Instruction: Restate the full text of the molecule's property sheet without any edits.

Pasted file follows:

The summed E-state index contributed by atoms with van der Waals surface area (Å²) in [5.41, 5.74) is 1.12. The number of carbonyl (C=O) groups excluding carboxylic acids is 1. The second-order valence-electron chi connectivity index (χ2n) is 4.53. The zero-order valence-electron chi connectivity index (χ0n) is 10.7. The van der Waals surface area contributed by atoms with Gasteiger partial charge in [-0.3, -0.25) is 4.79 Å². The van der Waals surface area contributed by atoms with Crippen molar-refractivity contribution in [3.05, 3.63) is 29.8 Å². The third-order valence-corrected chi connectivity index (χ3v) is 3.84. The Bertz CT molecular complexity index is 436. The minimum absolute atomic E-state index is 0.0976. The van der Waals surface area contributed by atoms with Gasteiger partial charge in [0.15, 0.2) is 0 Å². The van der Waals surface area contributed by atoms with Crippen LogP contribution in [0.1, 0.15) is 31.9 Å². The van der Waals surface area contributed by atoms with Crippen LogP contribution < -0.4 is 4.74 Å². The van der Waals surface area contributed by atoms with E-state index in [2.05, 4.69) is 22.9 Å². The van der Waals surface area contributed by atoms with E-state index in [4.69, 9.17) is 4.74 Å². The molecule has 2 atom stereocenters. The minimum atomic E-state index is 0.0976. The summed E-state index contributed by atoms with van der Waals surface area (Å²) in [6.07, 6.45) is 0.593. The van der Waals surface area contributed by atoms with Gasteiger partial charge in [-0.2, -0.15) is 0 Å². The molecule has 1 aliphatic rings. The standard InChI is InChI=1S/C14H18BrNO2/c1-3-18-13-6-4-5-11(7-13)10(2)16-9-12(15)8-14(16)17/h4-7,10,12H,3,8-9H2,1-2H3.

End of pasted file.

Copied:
The summed E-state index contributed by atoms with van der Waals surface area (Å²) in [5.41, 5.74) is 1.12. The number of carbonyl (C=O) groups excluding carboxylic acids is 1. The second-order valence-electron chi connectivity index (χ2n) is 4.53. The zero-order valence-electron chi connectivity index (χ0n) is 10.7. The van der Waals surface area contributed by atoms with Gasteiger partial charge in [-0.3, -0.25) is 4.79 Å². The van der Waals surface area contributed by atoms with Crippen molar-refractivity contribution in [3.05, 3.63) is 29.8 Å². The third-order valence-corrected chi connectivity index (χ3v) is 3.84. The Bertz CT molecular complexity index is 436. The minimum absolute atomic E-state index is 0.0976. The van der Waals surface area contributed by atoms with Gasteiger partial charge in [0.15, 0.2) is 0 Å². The van der Waals surface area contributed by atoms with Crippen LogP contribution in [0.1, 0.15) is 31.9 Å². The van der Waals surface area contributed by atoms with Crippen LogP contribution < -0.4 is 4.74 Å². The van der Waals surface area contributed by atoms with E-state index in [2.05, 4.69) is 22.9 Å². The van der Waals surface area contributed by atoms with E-state index in [4.69, 9.17) is 4.74 Å². The molecule has 2 atom stereocenters. The minimum atomic E-state index is 0.0976. The summed E-state index contributed by atoms with van der Waals surface area (Å²) in [6.07, 6.45) is 0.593. The van der Waals surface area contributed by atoms with Gasteiger partial charge in [-0.2, -0.15) is 0 Å². The molecule has 1 aliphatic rings. The standard InChI is InChI=1S/C14H18BrNO2/c1-3-18-13-6-4-5-11(7-13)10(2)16-9-12(15)8-14(16)17/h4-7,10,12H,3,8-9H2,1-2H3.